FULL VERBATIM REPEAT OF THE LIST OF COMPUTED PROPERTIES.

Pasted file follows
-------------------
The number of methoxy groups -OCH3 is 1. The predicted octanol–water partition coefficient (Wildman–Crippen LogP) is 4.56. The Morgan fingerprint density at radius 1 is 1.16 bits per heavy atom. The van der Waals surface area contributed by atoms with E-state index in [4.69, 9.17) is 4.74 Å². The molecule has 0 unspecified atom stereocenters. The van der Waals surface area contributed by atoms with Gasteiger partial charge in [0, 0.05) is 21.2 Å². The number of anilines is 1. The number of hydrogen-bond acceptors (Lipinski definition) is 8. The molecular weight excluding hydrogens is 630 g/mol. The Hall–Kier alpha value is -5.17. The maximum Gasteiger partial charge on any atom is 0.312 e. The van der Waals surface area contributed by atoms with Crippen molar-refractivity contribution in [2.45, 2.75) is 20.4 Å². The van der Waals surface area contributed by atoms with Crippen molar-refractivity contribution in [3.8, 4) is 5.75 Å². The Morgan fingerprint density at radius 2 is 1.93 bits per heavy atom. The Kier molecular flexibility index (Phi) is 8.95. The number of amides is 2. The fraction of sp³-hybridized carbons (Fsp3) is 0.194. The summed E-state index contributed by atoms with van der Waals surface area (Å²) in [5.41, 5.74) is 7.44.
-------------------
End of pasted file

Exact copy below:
The number of methoxy groups -OCH3 is 1. The predicted octanol–water partition coefficient (Wildman–Crippen LogP) is 4.56. The Morgan fingerprint density at radius 1 is 1.16 bits per heavy atom. The van der Waals surface area contributed by atoms with E-state index in [4.69, 9.17) is 4.74 Å². The molecule has 0 unspecified atom stereocenters. The van der Waals surface area contributed by atoms with Gasteiger partial charge in [0, 0.05) is 21.2 Å². The number of anilines is 1. The number of hydrogen-bond acceptors (Lipinski definition) is 8. The molecular weight excluding hydrogens is 630 g/mol. The Hall–Kier alpha value is -5.17. The maximum Gasteiger partial charge on any atom is 0.312 e. The van der Waals surface area contributed by atoms with Crippen molar-refractivity contribution in [2.45, 2.75) is 20.4 Å². The van der Waals surface area contributed by atoms with Crippen molar-refractivity contribution in [3.8, 4) is 5.75 Å². The Morgan fingerprint density at radius 2 is 1.93 bits per heavy atom. The Kier molecular flexibility index (Phi) is 8.95. The number of amides is 2. The fraction of sp³-hybridized carbons (Fsp3) is 0.194. The summed E-state index contributed by atoms with van der Waals surface area (Å²) in [5.41, 5.74) is 7.44.